The EY plan, which has been in the works for months and would involve spinning out the auditing division into a separate company, was first reported by Michael West Media.
EY is legally structured as a network of independent national firms which pay to use the common brand and systems, and employs about 312,000 staff across more than 150 countries.
Any decision on the split would require a vote of the almost 4000 partners across these independent national firms.
This might result in some individual national firms keeping their auditing arms, while others spun out the auditing business into a separate entity.
Driving the decision is the increasing regulatory scrutiny the big four firms are facing.
The crackdown has been driving by a string of auditor failures including the collapses of EY clients Wirecard and Luckin Coffee and KPMG audit client Carillion.
Wirecard, a German payment processor, filed for insolvency in 2020 after admitting that €1.9 billion ($3 billion) of cash on its books probably never existed, while Luckin Coffee filed for bankruptcy this month after allegations the company’s executives inflated income, costs and expenses for 2019.
Both scandals have badly hurt the EY’s ability to win work in Europe and China. In a 2021 partner briefing, Deloitte Global CEO Punit Renjen said EY’s Wirecard issues would “haunt them, certainly in Europe” and the firm was “persona non grata in terms of audit in the Chinese market because of Luckin Coffee and Wirecard.”
The UK accounting regulator, the Financial Reporting Council, has already ordered the firms to structurally separate their auditing operation by mid-2024.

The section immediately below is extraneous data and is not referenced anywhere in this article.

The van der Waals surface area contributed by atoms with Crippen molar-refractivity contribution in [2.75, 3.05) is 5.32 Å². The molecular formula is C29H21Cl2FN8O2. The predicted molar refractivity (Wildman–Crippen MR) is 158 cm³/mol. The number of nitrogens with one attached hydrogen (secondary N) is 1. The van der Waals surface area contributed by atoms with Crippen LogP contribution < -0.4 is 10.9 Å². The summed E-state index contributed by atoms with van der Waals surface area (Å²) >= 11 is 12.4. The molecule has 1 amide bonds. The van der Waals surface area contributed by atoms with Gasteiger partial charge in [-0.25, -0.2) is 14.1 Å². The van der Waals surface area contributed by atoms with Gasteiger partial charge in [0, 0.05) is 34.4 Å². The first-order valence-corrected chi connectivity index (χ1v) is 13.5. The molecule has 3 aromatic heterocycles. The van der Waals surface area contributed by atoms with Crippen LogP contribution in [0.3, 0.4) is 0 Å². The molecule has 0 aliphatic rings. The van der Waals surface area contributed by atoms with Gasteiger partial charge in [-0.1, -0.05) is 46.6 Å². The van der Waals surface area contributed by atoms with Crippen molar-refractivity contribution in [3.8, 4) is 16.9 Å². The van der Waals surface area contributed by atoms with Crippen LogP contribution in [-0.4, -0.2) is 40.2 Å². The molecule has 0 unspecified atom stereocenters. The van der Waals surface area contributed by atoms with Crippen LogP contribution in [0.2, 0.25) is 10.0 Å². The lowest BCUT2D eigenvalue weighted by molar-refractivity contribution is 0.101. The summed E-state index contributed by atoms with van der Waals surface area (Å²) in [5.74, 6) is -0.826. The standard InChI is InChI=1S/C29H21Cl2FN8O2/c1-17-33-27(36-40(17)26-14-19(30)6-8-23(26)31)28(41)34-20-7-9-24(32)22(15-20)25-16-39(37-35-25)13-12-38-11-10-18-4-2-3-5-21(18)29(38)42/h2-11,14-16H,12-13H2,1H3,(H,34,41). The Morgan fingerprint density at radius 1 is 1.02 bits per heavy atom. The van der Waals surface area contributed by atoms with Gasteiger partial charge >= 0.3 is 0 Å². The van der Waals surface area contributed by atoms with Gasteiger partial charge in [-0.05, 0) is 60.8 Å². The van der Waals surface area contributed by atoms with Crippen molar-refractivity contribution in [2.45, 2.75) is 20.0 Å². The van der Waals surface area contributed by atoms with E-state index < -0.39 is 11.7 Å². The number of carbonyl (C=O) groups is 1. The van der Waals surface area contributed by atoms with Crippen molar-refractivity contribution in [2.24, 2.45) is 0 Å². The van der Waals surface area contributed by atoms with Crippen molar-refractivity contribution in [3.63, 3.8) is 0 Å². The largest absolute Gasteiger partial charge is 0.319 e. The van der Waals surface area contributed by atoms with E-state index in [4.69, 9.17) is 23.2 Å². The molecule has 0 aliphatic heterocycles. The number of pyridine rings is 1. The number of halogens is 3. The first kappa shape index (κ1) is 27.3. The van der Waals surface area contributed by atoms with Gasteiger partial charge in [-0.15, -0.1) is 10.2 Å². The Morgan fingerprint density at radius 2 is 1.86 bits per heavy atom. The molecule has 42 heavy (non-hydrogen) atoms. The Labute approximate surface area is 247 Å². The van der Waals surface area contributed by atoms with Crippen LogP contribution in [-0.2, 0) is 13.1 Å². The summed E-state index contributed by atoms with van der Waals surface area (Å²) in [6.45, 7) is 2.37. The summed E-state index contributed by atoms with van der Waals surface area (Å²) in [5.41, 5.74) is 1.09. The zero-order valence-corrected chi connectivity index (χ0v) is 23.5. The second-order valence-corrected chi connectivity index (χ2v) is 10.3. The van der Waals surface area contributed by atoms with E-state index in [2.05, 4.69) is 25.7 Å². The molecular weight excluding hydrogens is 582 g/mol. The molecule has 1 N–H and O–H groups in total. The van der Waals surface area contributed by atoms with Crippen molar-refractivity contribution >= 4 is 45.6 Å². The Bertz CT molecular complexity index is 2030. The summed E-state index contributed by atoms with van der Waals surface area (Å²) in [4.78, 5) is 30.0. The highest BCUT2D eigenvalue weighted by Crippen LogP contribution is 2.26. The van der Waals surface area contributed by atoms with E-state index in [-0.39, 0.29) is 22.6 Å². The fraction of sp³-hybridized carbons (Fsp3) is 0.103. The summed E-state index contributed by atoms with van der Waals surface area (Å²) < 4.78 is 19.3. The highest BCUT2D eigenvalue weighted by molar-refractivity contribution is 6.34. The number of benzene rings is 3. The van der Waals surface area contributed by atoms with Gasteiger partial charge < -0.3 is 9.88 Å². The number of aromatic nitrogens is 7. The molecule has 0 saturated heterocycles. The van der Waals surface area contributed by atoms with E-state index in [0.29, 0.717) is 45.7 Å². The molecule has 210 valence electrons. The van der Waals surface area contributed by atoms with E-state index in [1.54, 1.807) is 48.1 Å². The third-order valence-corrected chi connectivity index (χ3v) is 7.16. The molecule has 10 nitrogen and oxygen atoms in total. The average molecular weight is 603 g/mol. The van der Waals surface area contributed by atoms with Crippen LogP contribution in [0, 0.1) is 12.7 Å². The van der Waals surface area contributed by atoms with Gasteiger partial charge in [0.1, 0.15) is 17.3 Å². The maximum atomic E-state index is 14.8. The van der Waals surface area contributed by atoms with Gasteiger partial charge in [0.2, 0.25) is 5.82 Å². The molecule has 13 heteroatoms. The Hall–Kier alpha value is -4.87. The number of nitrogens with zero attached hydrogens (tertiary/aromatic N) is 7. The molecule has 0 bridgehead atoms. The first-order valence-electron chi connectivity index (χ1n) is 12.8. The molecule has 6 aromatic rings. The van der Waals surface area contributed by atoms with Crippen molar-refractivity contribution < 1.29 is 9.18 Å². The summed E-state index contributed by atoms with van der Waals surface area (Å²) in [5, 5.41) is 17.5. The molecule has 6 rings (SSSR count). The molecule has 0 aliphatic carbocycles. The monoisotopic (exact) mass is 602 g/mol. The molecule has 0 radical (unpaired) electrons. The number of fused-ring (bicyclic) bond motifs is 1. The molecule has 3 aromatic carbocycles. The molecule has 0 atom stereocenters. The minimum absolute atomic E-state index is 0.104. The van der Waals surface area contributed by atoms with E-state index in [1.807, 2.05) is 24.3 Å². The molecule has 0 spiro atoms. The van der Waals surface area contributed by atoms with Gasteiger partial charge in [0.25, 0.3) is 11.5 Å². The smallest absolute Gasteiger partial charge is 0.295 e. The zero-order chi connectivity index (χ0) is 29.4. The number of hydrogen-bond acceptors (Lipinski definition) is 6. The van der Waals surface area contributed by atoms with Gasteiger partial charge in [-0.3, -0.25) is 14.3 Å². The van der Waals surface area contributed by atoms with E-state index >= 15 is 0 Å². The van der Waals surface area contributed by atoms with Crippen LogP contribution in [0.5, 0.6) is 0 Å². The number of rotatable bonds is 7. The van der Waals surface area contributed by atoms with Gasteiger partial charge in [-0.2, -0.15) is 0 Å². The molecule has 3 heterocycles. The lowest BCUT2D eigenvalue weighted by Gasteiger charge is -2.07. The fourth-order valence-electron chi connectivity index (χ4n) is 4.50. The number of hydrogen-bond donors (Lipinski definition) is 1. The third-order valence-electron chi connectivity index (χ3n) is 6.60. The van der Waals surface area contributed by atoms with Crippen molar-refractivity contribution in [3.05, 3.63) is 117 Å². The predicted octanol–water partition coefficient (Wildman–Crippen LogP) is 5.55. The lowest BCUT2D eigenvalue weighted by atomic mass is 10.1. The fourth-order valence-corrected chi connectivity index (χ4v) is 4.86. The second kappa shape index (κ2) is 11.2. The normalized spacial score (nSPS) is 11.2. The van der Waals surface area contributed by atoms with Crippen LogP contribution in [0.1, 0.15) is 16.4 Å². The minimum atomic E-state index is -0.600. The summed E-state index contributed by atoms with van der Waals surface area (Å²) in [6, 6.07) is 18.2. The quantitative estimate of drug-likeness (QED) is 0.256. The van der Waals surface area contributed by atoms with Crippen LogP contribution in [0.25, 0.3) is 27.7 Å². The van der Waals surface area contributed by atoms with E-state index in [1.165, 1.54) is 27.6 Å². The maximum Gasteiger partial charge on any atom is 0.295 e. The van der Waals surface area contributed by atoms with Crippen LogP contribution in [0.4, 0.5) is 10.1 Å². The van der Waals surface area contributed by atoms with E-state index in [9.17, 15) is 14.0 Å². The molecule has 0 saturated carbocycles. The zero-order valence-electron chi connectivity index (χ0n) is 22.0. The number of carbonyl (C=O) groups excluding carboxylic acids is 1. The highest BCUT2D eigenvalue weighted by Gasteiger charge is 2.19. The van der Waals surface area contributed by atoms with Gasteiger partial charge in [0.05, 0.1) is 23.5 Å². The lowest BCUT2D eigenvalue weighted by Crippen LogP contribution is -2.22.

In the US, securities regulator the Securities and Exchange Commission is conducting a probe into conflict-of-interest concerns about the audit and consulting arms of the big four, according to a report in the Wall Street Journal.
In Australia, corporate regulator Australian Securities and Investments Commission has repeatedly complained about the big four compromising their “appearance of independence” by providing non-audit work for audit clients and about the quality of corporate auditing in the country.
In 2019, EY denied there was any conflict in providing an independent prudential report for NAB while the firm was also collecting $20 million as the bank’s external auditor.
ASIC’s most recent quality inspection reports found that one in five audits reviewed by the big four lacked the desired assurance that company financial statements were free from material error.
EY had by far the best results of the major auditing firms with ASIC finding the firm did not do enough work on 7 per cent of the key areas of work it did on audits of risk-targeted companies in the 2020-21 financial year. This is down from 14 per cent for 2019-20 and 22 per cent for the 2018-19 financial year.
In contrast, the findings ranged from 25 per cent for PwC through to 29 per cent for Deloitte and KPMG.
It’s understood that about 18 months ago KPMG’s partnership examined splitting off its audit arm but decided to stick with the multidisciplinary model.
EY Asia-Pacific area managing partner Patrick Winter, EY Oceania chief executive David Larocca and its local managing partner for assurance, Glenn Carmody, all declined to comment. Comment has been sought from PwC and Deloitte.